At about this time two years ago, I left my home in London to go to Rwanda to teach yoga to women who had survived the genocide there in 1994. The yoga was (is still) part of their therapy to recover from and cope with the terrible trauma they’d experienced. In addition to having been raped and having witnessed the murder of whole families, they had also been infected with HIV. These women were some of the most vulnerable on this planet yet the yoga helped them to slowly heal their bodies and their minds. And most importantly, it helped them find the willingness to live and to smile again.
To see these women regain strength, to see them smile, to help ease their burden by teaching them yoga once or twice a week is one of the most gratifying things I’ve ever done. It was an invaluable experience to be able share the healing effects of yoga with the Rwandan women and I hope to be able to continue to share this amazing practice with women and men of all kind in the future. For the Swedish readers of this blog, below is an article about my work in Rwanda from the Swedish Yoga magazine Yoga för dig (the magazine is in the stores as from 14th of May). Other readers can find more information about my trip to Rwanda here .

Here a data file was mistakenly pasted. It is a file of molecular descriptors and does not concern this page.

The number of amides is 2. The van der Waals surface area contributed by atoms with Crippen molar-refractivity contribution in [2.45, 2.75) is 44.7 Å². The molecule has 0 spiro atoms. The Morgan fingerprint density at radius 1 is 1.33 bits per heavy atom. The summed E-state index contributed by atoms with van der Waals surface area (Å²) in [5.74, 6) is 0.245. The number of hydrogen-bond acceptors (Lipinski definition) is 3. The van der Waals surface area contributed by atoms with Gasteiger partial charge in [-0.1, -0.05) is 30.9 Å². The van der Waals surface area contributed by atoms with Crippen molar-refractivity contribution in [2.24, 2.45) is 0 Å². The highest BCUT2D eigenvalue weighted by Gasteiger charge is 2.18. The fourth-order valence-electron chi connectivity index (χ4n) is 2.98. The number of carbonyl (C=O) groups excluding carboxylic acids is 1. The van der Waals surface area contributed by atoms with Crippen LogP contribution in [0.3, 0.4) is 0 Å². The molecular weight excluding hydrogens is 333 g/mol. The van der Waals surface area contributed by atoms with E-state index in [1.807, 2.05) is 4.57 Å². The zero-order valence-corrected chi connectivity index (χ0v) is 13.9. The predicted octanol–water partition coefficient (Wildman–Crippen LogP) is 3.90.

Yoga practice is not only asana practice. Yoga also happens off the mat. My teacher Sharath R Jois says:
“Asana practise is for 2 hours. Yoga practise is for 24 hours.”
Yoga is about helping others and giving back to the community. Karma Yoga is about doing selfless service for other people.